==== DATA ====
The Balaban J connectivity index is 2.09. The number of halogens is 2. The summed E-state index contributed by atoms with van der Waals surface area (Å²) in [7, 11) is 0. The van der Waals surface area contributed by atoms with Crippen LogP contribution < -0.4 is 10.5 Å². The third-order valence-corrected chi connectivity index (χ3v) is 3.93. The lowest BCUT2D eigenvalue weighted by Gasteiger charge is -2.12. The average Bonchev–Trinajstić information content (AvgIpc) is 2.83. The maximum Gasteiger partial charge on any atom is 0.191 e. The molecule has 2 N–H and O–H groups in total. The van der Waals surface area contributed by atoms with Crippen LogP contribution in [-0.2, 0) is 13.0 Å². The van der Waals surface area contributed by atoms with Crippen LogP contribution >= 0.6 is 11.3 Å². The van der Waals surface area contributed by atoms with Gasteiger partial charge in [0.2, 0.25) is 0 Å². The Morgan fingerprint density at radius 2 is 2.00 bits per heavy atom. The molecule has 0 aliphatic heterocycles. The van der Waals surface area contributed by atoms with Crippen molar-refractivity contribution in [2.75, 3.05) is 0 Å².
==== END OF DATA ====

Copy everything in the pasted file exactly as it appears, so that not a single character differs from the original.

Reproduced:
The Balaban J connectivity index is 2.09. The number of halogens is 2. The summed E-state index contributed by atoms with van der Waals surface area (Å²) in [7, 11) is 0. The van der Waals surface area contributed by atoms with Crippen LogP contribution < -0.4 is 10.5 Å². The third-order valence-corrected chi connectivity index (χ3v) is 3.93. The lowest BCUT2D eigenvalue weighted by Gasteiger charge is -2.12. The average Bonchev–Trinajstić information content (AvgIpc) is 2.83. The maximum Gasteiger partial charge on any atom is 0.191 e. The molecule has 2 N–H and O–H groups in total. The van der Waals surface area contributed by atoms with Crippen LogP contribution in [-0.2, 0) is 13.0 Å². The van der Waals surface area contributed by atoms with Crippen LogP contribution >= 0.6 is 11.3 Å². The van der Waals surface area contributed by atoms with Gasteiger partial charge in [0.2, 0.25) is 0 Å². The Morgan fingerprint density at radius 2 is 2.00 bits per heavy atom. The molecule has 0 aliphatic heterocycles. The van der Waals surface area contributed by atoms with Crippen molar-refractivity contribution in [2.75, 3.05) is 0 Å².